Virtual Revolution and R&DTV: An open question

February 7, 2010

It’s unfair to compare two things which are completely different.

Virtual Revolution is a glossy television series about the internet aimed at a mass audience on a Saturday night on BBC TWO.

R&DTV is a video aimed at a much smaller audience who want to know about “interesting tech stories inside and outside the BBC.” It’s not on television, it’s online.

However, both do claim to be “open”.

From the BBC Backstage blog post:

“R&DTV is a pilot show, designed to be shareable, remix-able and (strange gap here in the original copy)
redistribution. It was built for the internet era and all
the assets which make up the show are released under a Creative Commons Attribution Non-Commercial license.”

From the Virtual Revolution’s website:

“The Virtual Revolution was an open and collaborative production, which encouraged the web audience to help shape the series”


“It was also a radical change for BBC documentary making – an open and collaborative production, which asked the web audience to debate programme themes, suggest and send questions for interviewees, watch and comment on interview and graphics clips, and download clips for personal use and re-editing, all months before broadcast.”


Which is more “open”? Virtual Revolution or R&D TV?

What impact or influence does being “open” have on the finished product in each case? If they had been not “open” would this have made any difference?

What are the benefits and disadvantages of being open?

This blog is not Harry Hill’s TV Burp (if only) so this is not a “fight”…


2 Responses to “Virtual Revolution and R&DTV: An open question”

  1. Mo Says:

    R&D TV is definitely more open, and that has a direct effect upon its reach: because it’s not available via iPlayer, nor broadcast through traditional means, its license shapes its distribution channel.

    On the other hand, Virtual Revolution is to most people an ordinary programme. There was certainly a lot of debate and discussion during its production, and it was definitely an interesting experiment, but this is where it ends: the jump from production to the finished product was essentially opaque (as with most programmes which take some kind of external input), and Virtual Revolution is distributed in exactly the same way as most of the rest of the BBC’s output.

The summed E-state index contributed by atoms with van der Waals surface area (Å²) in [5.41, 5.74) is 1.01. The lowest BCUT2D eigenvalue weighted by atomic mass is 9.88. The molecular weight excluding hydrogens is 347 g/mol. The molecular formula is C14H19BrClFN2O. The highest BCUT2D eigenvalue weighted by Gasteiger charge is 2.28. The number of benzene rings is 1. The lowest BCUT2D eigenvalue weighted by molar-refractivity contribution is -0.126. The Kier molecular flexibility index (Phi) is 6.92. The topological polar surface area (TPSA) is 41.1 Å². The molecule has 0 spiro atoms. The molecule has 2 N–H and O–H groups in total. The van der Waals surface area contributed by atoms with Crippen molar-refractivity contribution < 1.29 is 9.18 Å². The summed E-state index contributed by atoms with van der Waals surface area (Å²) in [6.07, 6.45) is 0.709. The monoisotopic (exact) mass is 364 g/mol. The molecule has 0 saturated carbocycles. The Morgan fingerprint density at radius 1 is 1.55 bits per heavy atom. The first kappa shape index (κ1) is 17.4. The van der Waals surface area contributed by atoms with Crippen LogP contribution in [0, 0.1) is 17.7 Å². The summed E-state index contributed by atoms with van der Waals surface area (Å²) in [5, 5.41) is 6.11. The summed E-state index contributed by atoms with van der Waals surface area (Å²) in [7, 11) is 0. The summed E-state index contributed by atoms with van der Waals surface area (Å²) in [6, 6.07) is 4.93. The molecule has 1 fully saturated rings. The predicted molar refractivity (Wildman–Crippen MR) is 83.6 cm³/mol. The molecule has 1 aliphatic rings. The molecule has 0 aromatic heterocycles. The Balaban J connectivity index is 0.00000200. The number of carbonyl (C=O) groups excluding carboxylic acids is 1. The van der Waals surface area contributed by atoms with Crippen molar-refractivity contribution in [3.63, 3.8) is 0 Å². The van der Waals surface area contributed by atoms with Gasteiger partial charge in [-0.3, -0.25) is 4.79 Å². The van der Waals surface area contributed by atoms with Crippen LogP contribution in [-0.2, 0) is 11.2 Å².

I’ve rather got the impression that, as enjoyable and debate-sparking Virtual Revolution is, many of those involved in the debates and discussions which helped shaped it (myself included) are perhaps a little disappointed with what followed the “open” phase.

    I’d really like to see a blog post on why — exactly — VR can’t be distributed under the same terms as R&DTV. Who’s preventing it? Which rightsholders aren’t permitting it? The BBC itself may think it’s not worth its while perusing this, but what about the rest of us? What would happen if the community bandied together and secured permission from all of the rightsholders concerned which would allow the BBC to distribute VR freely? Would the BBC then be the roadblock (which could perhaps be indicative of a wider problem), or would it be happy to go along with it? What about other programmes?

    As a publicly-funded PSB, the question should never ever be “why should we release this under as permissive a set of terms as possible?” but “what prevents us from doing it?”. Sometimes this will be a financial issue (resale opportunities are, obviously, diminished, which puts many shows out of the running), others it might be the talent isn’t happy about it, or that there’s music which must be licensed, but in each case it should be a known quantity, and where that quantity is zero, I should be able to download the relevant programmes straight from iPlayer, or via BitTorrent, or whatever, and redistribute it if I think others would appreciate it: ultimately, that’s “social media” in the truest, and oldest, sense.

  2. nickreynoldsatwork Says:

    Nevali – but what would the benefit be of what you suggest?

    As for a blog post – well surely this one states the BBC’s position:

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